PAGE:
Nicole Kidman has been pushing in some unusual directions lately. But that adventurousness takes on an entirely new dimension in Chan-wook Park’s “Stoker,” a movie focusing on an unstable woman who lives in a Gothic house (Kidman), her moody daughter (Mia Wasikowska) and her mysterious brother in-law (Matthew Goode), who shows up after her husband passes away.
Kidman plays Evie, a woman who is hardly an ideal mother and may be overlooking or even enabling some pretty macabre behavior. It’s a repressed aristocratic role that’s 180-degrees from her part as a brassy, working-class sexpot in Lee Daniels’ swampy melodrama “The Paperboy.”
“I probably won’t get two characters more diverse than this,” the actress said with a laugh about “Stoker,” which she began shooting just one week after “Paperboy.” “They really are the two extremes.” (You can watch excerpts of the interview with Kidman, Goode and Wasikowska in the adjacent video.)
Without spoiling some of its surprises, Park’s film, his first in English, is a chilly, stylized and sometimes grisly look at family and youth. Like his Korean-language movies “Old Boy” and “Thirst,” it both contains violence and offers a meta-exploration of it.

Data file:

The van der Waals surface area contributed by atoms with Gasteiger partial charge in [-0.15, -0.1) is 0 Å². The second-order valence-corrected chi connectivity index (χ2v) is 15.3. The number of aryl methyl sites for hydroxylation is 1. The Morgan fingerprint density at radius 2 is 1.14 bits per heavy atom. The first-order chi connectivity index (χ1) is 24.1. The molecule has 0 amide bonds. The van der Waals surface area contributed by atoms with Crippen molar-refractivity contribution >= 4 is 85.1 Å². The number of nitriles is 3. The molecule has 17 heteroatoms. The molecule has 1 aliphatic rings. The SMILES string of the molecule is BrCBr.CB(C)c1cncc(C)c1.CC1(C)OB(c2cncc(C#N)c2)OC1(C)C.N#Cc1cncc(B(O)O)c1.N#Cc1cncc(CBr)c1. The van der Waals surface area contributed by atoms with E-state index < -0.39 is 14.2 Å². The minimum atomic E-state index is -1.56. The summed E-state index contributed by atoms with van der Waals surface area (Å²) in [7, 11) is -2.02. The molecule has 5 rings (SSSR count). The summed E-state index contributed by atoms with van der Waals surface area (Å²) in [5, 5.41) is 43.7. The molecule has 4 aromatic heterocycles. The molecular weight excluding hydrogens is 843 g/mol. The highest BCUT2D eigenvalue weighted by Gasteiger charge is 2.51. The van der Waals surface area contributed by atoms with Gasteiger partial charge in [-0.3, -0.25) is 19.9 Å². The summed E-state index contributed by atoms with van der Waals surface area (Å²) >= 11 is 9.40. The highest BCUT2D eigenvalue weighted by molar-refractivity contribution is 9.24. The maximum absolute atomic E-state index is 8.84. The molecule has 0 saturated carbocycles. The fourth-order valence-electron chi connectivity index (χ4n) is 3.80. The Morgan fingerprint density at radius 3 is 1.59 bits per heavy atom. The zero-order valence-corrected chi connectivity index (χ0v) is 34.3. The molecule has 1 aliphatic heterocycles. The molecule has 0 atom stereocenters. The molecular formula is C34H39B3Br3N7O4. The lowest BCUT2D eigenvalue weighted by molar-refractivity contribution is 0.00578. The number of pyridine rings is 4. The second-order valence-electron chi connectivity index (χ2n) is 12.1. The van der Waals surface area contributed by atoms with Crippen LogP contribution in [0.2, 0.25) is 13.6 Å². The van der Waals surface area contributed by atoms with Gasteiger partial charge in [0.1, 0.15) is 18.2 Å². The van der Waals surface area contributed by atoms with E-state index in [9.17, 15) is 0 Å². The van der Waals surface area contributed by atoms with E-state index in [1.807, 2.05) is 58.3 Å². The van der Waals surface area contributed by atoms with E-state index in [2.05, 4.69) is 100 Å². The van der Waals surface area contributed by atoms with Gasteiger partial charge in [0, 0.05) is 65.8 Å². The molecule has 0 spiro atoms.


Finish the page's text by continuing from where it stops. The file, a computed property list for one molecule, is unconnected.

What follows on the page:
"The big theme of the film is where does evil really come from,” Goode said of the Wentworth Miller-penned “Stoker," which hits theaters March 1. “It’s the idea of nature and nurture and whether there’s a predisposition in the blood lines.” (Wasikowska, for her part, sees it as a film with something to say about childhood, a coming-of age story about a girl who’s “isolated and introverted, and this is her sexual awakening … [except] it comes in the form her uncle.”)
The film’s engagement with the question of the role upbringing plays in creating a murderer has an eerie timeliness in the wake of the Newtown shootings and the “I Am Adam Lanza’s Mother” piece it spawned.
But Goode, who said that he felt owning a handgun should require passing a psychoanalytic test, said some of the early reactions to the Sundance Film Festival premiere that called attention to the movie’s baroque elements looked at the issue more than the movie. “I’m kind of wondering why they didn’t take into account the filmmaking itself,” he said, referring to Park’s visual rigor. “It’s just a reaction of ‘I hate violence on-screen.’”
Kidman offered a somewhat more shrugging reply to the polarized reaction. “I’m used to that,” she deadpanned.
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